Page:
He gets up and starts to leave, and makes it to the gateway when another girl accused him of being with Jesus. And again he denied it, just as Jesus had prophesied. This time he even made a false oath.
Next, many others came and said to him, “You are surely one of them, your accent is giving you away.” Imagine if Galilee was Georgia or Alabama and this trial was happening in New York City. You might be able to hide where you are from if you were careful, but if you started speaking, especially with emotions running high, your accent would give you away. And that is what happened to Peter. And after this third accusation, Peter began to curse and swear that he did not know Jesus. The third and final denial of Jesus, as Jesus had prophesied. It was at this point, the rooster began to crow to signal the dawn of a new day. And Peter remembered what Jesus had said to him and he left that place and wept. Peter had gone from a man filled with zeal, who would die before letting Jesus be taken, to a cowardly man, denying he even knew Him. All in the space of a single night. Jesus was proven a true prophet by Peter here, and Peter knew it. He was filled with tremendous grief over his own betrayal of Jesus. This is important for us to keep in mind as we see what happens next for Peter in this story.
But morning had come, and the Israel’s high council of elders now, having convicted Jesus had to plot how to put Him to death. The authority to execute criminals did not belong to them. They were under the occupation of the Romans. They had to get permission from Rome. So they had to reach into their bag of tricks to see just how they’d be able to have Jesus killed. So they tied Him up and took Him to Pontius Pilate, the prefect who governed Judea.
Jesus was falsely accused. He was accused of a crime He did not commit. He stood trial, was convicted, and sentenced to death. There is nothing more anguishing than to be falsely accused. Accusation is Satan’s great weapon. In fact, that name “Satan” literally means “accuser.” Satan loves to accuse. He loves to be the prosecutor, trying to lay traps for you to admit guilt for crimes you did not commit. And as bad as it is to stand accused of things you are indeed guilty of, it is incalculably worse to be accuse of things you did not do. When my wife was a small child maybe five-years-old, her sister took a giant, black magic marker and wrote my wife’s name on the wall. When her parents came in and saw this, who do you think got the spanking? My wife did. Only after repeatedly professing her innocence did her parents think “maybe she didn’t do this.” That is a small silly example, but has stuck with my wife her entire life. The feeling of being accused and punished for something you did not do is soul-crushing. You never forget being falsely accused of even the most trivial thing. It is a kind of agony unlike any other. To feel as though the entire world is against you and there is nothing you can do. To be totally helpless and abandoned. To be at the mercy of a system that will grind you into dust.
That is what Jesus experienced on your behalf. Jesus went joyfully to this farce, this show trial. These were all the most important men of Israel, the men who stood as representatives between Israel and her God. Then men who were supposed to know Israel’s God the best. They should have convened this council to honor Him and to prostrate themselves before Him. Instead, what do they do? They condemn Him, beat Him, spit on Him and mock Him.
When unbelievers demand Christians “give evidence” that the Bible is true, the same phenomenon is taking place. God spoke over millennia and He even came in the flesh, and you presume to sit in judgment over God? When they take their moral standards and sit in judgment on God’s word: Oh the Bible allowed slavery? How evil! I could never believe in a God like that. Meanwhile they are happy to have lowly service workers in muzzles cater to their every whim. The Bible commanded the genocide of the Canaanites? That is horrible! Such a God is a monster. Meanwhile they shriek any time someone suggests not murdering one million babies a year. The Bible recognizes that men and women are not interchangeable and that only men can be pastors? Your God is horrible and misogynistic. I could never believe in a God like that. Meanwhile their rejection of reality is responsible for millions of children being raised without a mother and a father, and for the total sexual chaos engulfing our entire society. We love to sit in judgment over God. We love to be like the Sanhedrin. It is not even just unbelievers and mockers. When God’s Word tells us something we like is a sin, we become excellent lawyers. Is that really what it means? Isn’t there some Greek or Hebrew I can parse out?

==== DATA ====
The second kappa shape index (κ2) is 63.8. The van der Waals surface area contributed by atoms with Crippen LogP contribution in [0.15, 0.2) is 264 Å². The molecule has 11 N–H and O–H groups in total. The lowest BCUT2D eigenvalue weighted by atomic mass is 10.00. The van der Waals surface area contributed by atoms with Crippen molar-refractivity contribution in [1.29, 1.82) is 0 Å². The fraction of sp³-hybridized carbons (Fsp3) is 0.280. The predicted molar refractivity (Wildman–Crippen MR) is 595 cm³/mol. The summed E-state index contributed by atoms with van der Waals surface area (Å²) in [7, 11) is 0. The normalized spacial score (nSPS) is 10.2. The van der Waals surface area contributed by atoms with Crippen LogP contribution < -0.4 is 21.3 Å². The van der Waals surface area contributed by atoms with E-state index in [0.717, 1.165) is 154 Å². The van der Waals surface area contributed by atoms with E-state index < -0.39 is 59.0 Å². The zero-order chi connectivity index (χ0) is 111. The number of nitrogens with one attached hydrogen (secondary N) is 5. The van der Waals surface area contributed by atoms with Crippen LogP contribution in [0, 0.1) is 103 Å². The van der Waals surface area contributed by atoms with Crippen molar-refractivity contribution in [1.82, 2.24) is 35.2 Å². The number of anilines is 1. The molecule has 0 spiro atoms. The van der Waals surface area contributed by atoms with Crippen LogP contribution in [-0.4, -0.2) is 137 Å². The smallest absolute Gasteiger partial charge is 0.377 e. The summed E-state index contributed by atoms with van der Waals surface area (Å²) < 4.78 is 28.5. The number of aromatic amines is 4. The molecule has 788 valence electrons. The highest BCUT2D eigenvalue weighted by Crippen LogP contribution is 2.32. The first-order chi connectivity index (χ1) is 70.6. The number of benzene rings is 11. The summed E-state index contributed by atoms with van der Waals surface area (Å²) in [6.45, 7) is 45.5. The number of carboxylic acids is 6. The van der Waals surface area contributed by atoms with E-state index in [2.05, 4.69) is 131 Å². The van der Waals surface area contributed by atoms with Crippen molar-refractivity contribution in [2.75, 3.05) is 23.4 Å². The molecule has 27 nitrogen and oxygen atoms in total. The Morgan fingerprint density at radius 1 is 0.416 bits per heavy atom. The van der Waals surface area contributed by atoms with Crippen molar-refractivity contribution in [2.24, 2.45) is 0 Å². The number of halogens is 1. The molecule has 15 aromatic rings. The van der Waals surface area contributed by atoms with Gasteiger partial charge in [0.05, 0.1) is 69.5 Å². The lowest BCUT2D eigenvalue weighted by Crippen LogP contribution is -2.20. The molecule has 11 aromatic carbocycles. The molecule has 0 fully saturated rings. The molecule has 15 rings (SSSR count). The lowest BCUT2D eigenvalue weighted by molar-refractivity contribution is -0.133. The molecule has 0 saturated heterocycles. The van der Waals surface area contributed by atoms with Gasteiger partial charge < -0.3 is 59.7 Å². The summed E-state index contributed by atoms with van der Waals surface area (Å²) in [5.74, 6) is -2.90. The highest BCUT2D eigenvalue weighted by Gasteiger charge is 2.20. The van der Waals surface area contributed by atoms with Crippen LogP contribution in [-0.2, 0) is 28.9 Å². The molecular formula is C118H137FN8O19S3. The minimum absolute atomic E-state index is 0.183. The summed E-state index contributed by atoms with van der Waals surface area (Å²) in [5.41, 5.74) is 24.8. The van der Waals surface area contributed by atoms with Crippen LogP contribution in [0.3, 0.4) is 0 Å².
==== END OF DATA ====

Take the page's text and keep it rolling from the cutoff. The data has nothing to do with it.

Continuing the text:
But God’s Word is true and we have to conform ourselves to it, rather than the other way around. That is what Christ wants for you, His people. He wants you to be a people that when the living and active sword of His word cuts you up, you don’t resist it. You allow Him to do His work and put you back together even better than you were before. That is why He bore the agony of both Gethsemane and the false accusation before the Sanhedrin. He experienced those things for you.
That you, would be able to be faithful in similar circumstances because He can sympathize with you. That is why we worship the way we do. When we are gathered here for worship, we do so as God’s Holy Army. When we respond to Christ’s call with speech, we should do so imagining that we have been condemned to death for faith in Jesus. And that this is our last chance to avoid being burned at the stake. That are faith is just as certain when our lives are threatened as when we are comfortable and cozy. Thinking in this way changes how you respond in the liturgy, how you say the creed, how you say amen. You are a people worshipping a man who would not disobey His Father, even if it meant being falsely accused and condemned to death. He wants you to have this exact same character. He wants you to be a people who will gladly go to your deaths for the truth. A people who triumphantly march to your deaths for the glory of your God. That is what He wants you to be: In the Name of the Father, the Son, and the Holy Spirit. Amen!